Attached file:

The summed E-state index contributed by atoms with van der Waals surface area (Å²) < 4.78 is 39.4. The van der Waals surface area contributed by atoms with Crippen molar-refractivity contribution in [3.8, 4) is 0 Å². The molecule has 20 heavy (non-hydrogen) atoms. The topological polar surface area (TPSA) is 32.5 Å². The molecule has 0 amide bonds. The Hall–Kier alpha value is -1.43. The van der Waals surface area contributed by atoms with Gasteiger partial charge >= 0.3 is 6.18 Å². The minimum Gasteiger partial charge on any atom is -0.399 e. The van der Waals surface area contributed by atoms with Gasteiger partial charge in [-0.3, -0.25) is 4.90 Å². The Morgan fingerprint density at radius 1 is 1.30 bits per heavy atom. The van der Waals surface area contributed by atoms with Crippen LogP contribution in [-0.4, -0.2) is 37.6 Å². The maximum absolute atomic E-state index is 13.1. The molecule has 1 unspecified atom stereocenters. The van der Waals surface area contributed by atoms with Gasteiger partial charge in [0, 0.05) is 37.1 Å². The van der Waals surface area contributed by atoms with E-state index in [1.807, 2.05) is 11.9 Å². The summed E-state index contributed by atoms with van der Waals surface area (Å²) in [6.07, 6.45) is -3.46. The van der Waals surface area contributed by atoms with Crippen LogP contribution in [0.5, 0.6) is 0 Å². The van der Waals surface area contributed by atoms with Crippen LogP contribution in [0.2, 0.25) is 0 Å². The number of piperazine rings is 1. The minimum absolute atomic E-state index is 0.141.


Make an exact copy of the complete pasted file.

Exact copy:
The summed E-state index contributed by atoms with van der Waals surface area (Å²) < 4.78 is 39.4. The van der Waals surface area contributed by atoms with Crippen molar-refractivity contribution in [3.8, 4) is 0 Å². The molecule has 20 heavy (non-hydrogen) atoms. The topological polar surface area (TPSA) is 32.5 Å². The molecule has 0 amide bonds. The Hall–Kier alpha value is -1.43. The van der Waals surface area contributed by atoms with Gasteiger partial charge >= 0.3 is 6.18 Å². The minimum Gasteiger partial charge on any atom is -0.399 e. The van der Waals surface area contributed by atoms with Gasteiger partial charge in [-0.3, -0.25) is 4.90 Å². The Morgan fingerprint density at radius 1 is 1.30 bits per heavy atom. The van der Waals surface area contributed by atoms with Crippen LogP contribution in [-0.4, -0.2) is 37.6 Å². The maximum absolute atomic E-state index is 13.1. The molecule has 1 unspecified atom stereocenters. The van der Waals surface area contributed by atoms with Gasteiger partial charge in [0, 0.05) is 37.1 Å². The van der Waals surface area contributed by atoms with E-state index in [1.807, 2.05) is 11.9 Å². The summed E-state index contributed by atoms with van der Waals surface area (Å²) in [6.07, 6.45) is -3.46. The van der Waals surface area contributed by atoms with Crippen LogP contribution in [0.5, 0.6) is 0 Å². The van der Waals surface area contributed by atoms with Crippen LogP contribution in [0.2, 0.25) is 0 Å². The number of piperazine rings is 1. The minimum absolute atomic E-state index is 0.141.